Alaska’s sexual assault rates are much higher than the national average. Friday, Governor Bill Walker signed a bill into law meant to help the victims and stop repeat offenders.

The new law requires untested sexual assault kits be reported yearly, reporting of sexual assault to be victim-centered and mandates that police academies will have 12 hours of sexual assault training on top of the already existing domestic violence training.

“There’s a national effort to end the backlog of untested rape kits,” Representative Geran Tarr said.

She was a sponsor of the bill.

“We know we have just under 3,500 untested rape kits,” Tarr said. “[We’ve] identified ways that our process is broken, that victims were not getting the respect that they should. We want to have a victim-centered approach.”

With the bill, victims still need to let evidence be collected within 72 hours, but they don’t have to make a decision right away about whether they want to get the police involved.

“That is a very difficult time for someone who has just been through that,” Tarr said.

Tarr said oftentimes people do want to report their sexual assault to police, but, “they just need some time after the assault, time to be with family, time to get support in place before they really want to move forward.

“What we want to do is make sure we have a process that doesn't re-victimize them by having them have to tell the story over and over or make that decision right away,” Tarr said. “Giving the option to make that decision later really ensure that they can get the support that they need. “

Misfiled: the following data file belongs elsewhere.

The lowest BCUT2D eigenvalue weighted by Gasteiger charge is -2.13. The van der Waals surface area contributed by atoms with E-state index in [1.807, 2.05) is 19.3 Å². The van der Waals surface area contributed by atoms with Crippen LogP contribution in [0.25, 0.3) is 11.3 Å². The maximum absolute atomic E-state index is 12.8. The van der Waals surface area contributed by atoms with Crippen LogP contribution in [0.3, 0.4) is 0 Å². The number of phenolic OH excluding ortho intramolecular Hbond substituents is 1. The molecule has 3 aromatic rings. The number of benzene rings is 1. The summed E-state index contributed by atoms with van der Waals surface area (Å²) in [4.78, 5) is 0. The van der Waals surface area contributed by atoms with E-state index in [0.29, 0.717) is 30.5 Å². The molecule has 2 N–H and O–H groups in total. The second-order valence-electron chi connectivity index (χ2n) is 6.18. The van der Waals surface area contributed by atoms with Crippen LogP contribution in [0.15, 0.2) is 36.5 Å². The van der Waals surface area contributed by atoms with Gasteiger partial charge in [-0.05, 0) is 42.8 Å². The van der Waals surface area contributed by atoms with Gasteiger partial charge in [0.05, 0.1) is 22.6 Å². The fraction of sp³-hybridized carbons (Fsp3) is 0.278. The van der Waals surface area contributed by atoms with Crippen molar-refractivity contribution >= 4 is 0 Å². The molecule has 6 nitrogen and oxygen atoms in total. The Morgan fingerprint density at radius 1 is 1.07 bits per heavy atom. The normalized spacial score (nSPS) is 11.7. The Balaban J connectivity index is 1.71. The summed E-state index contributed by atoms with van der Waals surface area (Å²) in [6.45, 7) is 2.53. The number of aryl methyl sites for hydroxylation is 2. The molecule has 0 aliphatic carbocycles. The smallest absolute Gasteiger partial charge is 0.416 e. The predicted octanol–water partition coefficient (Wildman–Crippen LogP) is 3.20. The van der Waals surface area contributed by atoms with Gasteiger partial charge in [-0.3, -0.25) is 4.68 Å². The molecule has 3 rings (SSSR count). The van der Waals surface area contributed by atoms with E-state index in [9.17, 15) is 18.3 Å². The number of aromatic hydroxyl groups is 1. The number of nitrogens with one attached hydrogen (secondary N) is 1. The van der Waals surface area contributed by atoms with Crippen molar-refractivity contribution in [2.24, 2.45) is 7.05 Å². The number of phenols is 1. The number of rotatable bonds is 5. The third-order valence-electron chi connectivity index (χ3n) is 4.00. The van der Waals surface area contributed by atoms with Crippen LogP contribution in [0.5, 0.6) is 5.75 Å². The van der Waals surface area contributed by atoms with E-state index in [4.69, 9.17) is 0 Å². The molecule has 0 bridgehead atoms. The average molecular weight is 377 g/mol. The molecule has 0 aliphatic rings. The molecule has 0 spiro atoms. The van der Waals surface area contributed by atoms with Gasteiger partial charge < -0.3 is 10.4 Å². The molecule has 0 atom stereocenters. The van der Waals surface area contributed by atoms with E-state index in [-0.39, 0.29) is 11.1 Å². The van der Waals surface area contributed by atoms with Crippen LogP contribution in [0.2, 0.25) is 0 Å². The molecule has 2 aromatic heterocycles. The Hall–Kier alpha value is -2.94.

The reason many of the kits haven’t been tested is that they're related to cases where the victim and the perpetrator were known, but what was in question was consent, Tarr said.

“But now what we've learned is that that individual may be been involved in multiple crimes, and by testing that kit, they'll be linked to multiple crimes.”

“Right now, what we are trying to get a handle on is how many we have in the state. We want to work through the backlog and get all of those tested, and then we want to create a system where we know that each kit will be tested within a certain amount of time.”

Tarr said when kits were tested outside of Alaska, one in four has had a match with the DNA and one in four of those were serial rapists.

“I think this offers a new opportunity to look at who might be committing some of these crimes. And I think we’ll have safer communities once we can make sure that these kind of individuals aren’t out there to re-offend and hurt more people.”

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